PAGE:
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First Aid for
Non-Convulsive Seizures


Don't panic! You can help.
No matter if you are young or old, you can help someone having a seizure. The first aid is simple, and in most cases involves making sure the person is safe and comfortable.
 

Time it. Longer than 5 minutes, call an ambulance.
This is the general rule of thumb for seizures. The longer a seizure goes on, the greater the chance it may need medical intervention to stop it. Check out the section on calling an ambulance to see when you should call for help.
 

Explain what is happening.
Non-convulsive seizures can be sneaky and may look very unusual or frightening. If you spot someone having a non-convulsive seizure, let others know, so that they will understand and not be scared or confused.
 

Clear the area of dangers.
Move things that the person having the seizure may hit or stumble over that could be dangerous. Remember, the person having this type of seizure will not have any real awareness of their surroundings, so they need your help.
 

Gently guide and protect from hazards.
Using a light touch, guide the person carefully away from other dangers like stairs or a busy street. Make note of how the seizure looks, they may want to know after it's over.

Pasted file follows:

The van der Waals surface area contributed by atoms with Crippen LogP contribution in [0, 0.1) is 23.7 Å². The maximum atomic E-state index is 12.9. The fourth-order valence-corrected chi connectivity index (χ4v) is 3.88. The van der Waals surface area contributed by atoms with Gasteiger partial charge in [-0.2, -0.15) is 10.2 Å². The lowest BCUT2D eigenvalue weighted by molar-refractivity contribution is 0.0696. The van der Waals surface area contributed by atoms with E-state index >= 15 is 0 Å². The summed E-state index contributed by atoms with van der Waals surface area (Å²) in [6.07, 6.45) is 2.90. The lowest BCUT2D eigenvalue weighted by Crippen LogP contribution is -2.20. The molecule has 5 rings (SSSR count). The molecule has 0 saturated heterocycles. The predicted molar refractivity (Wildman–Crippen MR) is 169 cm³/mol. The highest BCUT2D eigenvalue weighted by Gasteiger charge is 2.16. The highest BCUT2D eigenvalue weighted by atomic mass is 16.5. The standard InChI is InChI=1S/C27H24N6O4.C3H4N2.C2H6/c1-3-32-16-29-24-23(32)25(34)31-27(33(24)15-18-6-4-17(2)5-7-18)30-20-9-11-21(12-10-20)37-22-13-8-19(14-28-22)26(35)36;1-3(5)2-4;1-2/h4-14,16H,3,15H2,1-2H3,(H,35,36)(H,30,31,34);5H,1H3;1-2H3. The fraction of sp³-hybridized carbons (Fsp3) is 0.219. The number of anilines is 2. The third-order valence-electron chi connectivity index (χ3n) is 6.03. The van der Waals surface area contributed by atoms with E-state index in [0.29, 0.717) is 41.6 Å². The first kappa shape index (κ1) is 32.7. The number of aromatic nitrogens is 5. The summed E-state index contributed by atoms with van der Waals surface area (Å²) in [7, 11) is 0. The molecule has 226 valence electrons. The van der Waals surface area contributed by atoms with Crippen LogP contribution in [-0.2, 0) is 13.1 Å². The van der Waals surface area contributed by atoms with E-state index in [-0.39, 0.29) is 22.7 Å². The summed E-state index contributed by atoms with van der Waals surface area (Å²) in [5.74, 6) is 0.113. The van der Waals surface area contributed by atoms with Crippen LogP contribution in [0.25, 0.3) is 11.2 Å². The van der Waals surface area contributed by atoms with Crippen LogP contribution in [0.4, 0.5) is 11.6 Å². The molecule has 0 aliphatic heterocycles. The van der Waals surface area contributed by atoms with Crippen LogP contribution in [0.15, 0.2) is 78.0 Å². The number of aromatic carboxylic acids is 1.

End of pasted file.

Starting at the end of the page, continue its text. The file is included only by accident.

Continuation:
Do NOT restrain.
People who have seizures are normally not aggressive in any way. But if restrained or held, they may forcefully try to get away because they have no understanding of what is happening or why. So for everyone's safety, never ever restrain a person having a seizure.
 

Speak gently. Be kind during and after the seizure.
Seizures are no fun to have, and no one would ever choose them. But you can make things much better and far more tolerable just by talking nicely and reassuring the person that everything is ok and that you are there to help. After all, it may be you needing that same help from someone else someday.
 

If a non-convulsive seizure becomes convulsive...
Follow the guidelines for convulsive seizures Sometimes non-convulsive seizures can progress into convulsive seizures. This may happen very quickly. If it does happen, just switch to the first aid for the convulsive type of seizures as outlined in the other section.
 

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